Self Help Festival
The Self Help Festival was sponsored and run by A Day To Remember; the name came from the concept that people listen to screamo/heavy metal music to help themselves deal with problems in life. Anything organized by a band tends to be a bit….disorganized. However, the dysfunctional-ness of this concert rose miles above my expectations. A two-hour line meandered down three or so blocks…FOR WILL CALL TICKETS! And, of course, if you hadn’t bought a ticket yet, there was no line (which basically means that they were punishing the fans). The only respite from baking in the hot sun while (im)patiently waiting for our tickets was some free Jarritos dispensed from a truck by a very smart businessman. Fortunately, we only had to wait for one and half hours before the people running will call gave up and basically handed out free tickets. Did I by any chance mention that it was disorganized? I swear to you that no words can describe the magnitude of my frustration at A Day To Remember; what exactly were they helping us with? Getting a suntan while waiting on the scorching sidewalk?
At that glorious moment when I’d been handed my wristband and could barge into the complex where the festival was being held, a surge of panic almost knocked me over…had Memphis May Fire already played? Thankfully, I arrived to hear the last two songs of A Skylit Drive’s performance (about two hours before MMF played). The only times I’d ever heard A Skylit Drive’s music was the occasional song popping up on Pandora. I definitely liked what I’d heard, but didn’t really know their music super well. This being said, usually when I see a band that I don’t know well, I don’t like it as much. But ASD seemed to be an exception to this rule; their energy and vocal power impressed me.
Next to play was The Word Alive, another band I didn’t know too well. But I can say this: WOW. These guys kicked ass to the extreme. The raw energy of music pulsated through the crowd and infected everyone nearby. Before I could even process what was happening, a huge circle pit formed next to me and I had to begin the ever-present debate of safety versus moshing. After being thrown repeatedly in ever direction, I chose to pry my way to the front and attempt to not suffocate. The audience as a whole was jumping to the music so it didn’t matter whether or not you wanted to jump because all the jumping bodies crammed in next to you basically picked you up. In the last song, a few college students around me decided I wanted to crowd surf (which, admittedly, I did) and I took a ride on the hands of the crowd all the way to the barrier where (thankfully) the security caught me and lowered me to the ground (and gave me a meaningful look that translated to “Scram!”). The performance left me with a little buzz of energy than was quickly quenched when…
Attila played next, and all I’m going to say is, that’s music? Okay, moving on…
Issues. I’d heard a lot of great things about this band and expected a relatively good performance. What I didn’t expect was a massive fan base screaming along to every line ever sung or screamed by the surprisingly fantastic vocalist. Ever member on that staged loved what they were doing and ever person in that crowd loved the music and it created this aura…that’s what A Day To Remember means by “self help.”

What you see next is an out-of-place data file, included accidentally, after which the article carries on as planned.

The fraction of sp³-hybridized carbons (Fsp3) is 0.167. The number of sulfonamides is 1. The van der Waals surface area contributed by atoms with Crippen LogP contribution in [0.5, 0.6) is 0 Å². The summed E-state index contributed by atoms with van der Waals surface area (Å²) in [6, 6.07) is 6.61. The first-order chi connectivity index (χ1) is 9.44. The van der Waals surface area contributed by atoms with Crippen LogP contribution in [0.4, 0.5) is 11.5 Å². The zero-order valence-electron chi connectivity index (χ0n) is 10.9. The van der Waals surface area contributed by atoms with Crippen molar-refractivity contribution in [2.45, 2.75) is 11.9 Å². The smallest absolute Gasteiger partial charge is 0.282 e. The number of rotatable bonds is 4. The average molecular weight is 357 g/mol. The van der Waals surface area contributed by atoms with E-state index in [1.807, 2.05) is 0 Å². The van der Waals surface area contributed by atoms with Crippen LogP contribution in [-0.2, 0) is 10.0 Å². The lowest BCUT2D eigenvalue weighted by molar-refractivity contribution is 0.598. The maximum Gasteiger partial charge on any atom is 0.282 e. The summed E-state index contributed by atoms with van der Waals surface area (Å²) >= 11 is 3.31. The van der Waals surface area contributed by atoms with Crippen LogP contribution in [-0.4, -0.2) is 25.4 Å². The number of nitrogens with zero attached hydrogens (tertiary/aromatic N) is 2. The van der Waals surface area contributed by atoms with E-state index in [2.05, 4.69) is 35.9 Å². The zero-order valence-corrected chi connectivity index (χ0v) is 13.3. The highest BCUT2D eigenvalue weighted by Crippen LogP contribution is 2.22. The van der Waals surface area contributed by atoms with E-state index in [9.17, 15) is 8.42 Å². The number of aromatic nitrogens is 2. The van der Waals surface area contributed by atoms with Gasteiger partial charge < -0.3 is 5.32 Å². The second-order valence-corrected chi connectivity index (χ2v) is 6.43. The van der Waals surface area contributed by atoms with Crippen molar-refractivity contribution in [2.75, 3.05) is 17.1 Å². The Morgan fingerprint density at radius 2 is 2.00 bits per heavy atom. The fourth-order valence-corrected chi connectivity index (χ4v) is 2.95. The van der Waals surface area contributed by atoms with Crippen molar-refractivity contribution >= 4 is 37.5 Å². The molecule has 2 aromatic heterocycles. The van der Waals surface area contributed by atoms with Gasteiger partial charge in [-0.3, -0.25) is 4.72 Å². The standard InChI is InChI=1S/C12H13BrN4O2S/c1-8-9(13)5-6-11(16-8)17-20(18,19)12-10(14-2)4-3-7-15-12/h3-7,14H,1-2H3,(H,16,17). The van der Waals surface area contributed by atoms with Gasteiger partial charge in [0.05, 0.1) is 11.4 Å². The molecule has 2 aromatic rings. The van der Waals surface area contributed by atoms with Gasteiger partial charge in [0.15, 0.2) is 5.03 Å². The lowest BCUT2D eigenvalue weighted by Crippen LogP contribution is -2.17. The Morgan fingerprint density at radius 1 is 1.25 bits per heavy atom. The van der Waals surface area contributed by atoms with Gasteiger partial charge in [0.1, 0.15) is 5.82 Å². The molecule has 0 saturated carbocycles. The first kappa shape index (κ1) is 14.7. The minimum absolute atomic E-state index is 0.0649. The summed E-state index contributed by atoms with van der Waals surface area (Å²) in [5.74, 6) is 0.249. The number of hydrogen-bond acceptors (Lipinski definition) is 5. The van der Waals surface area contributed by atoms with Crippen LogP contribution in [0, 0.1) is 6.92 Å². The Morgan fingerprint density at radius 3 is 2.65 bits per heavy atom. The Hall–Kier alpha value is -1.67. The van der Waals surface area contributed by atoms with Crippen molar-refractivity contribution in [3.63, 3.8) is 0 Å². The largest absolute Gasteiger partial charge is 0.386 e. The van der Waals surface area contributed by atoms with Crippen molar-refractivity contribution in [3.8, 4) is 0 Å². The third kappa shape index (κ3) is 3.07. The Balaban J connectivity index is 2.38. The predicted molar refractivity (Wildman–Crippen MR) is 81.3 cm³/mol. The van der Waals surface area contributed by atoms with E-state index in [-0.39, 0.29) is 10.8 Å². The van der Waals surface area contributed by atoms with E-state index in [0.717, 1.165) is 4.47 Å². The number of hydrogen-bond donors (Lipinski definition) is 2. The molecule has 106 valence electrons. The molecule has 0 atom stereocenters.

Now, the band I’d waited for: Memphis May Fire! Being a 5’1” tall and slight-framed individual, I was able to squeeze my way to the front without pissing off any of the angry and tattooed men in the pit. Excitement built up as the roadies put together the drum kit and tested the mikes; I simply could not wait. Finally, after what felt like the longest wait ever (but was probably only ten minutes), Matty Mullins walked on stage and began one of the most dynamic concerts I’ve ever attended. That dude is a born front man. Screaming filled the humid and hot warehouse we’d been shoved into and the applause echoed off the rusting metal walls. As Mullins leaned down towards the front row and released a scream from the back of his throat, the crowd went nuts. Everyone was so excited that I could hardly contain my own euphoria. It was time to let loose. My dad, who chose to hang back a little bit, had a better glimpse of the stage and remarked that a concert with MMF was one that he’d never want to miss (I happen to agree with this assessment 100%). I had extremely high expectations and definitely wasn’t disappointed.
Next to play was Bring Me The Horizon. I own their album Sempiternal which is actually pretty good, but definitely not review-worthy material. I would have had a few compliments, but Oli Sykes, the lead singer, turned me off completely. He kept yelling at the people in the pit, “Kill each other! Kill yourselves! You suck! You suck! Fuck you! I love you guys.” Like….what? I was really confused. What an idiot!
Zoe Adler is a music journalist from Long Beach, California. Besides her website, which is her pride and joy, she works with the GRAMMY Foundation and the Long Beach Independent. Additionally, Ms. Adler is a musician, spending half of her time playing the flute, piccolo, trombone, and marching baritone. She has been with TeenView Music since the very start and hopes to make something of it in the future.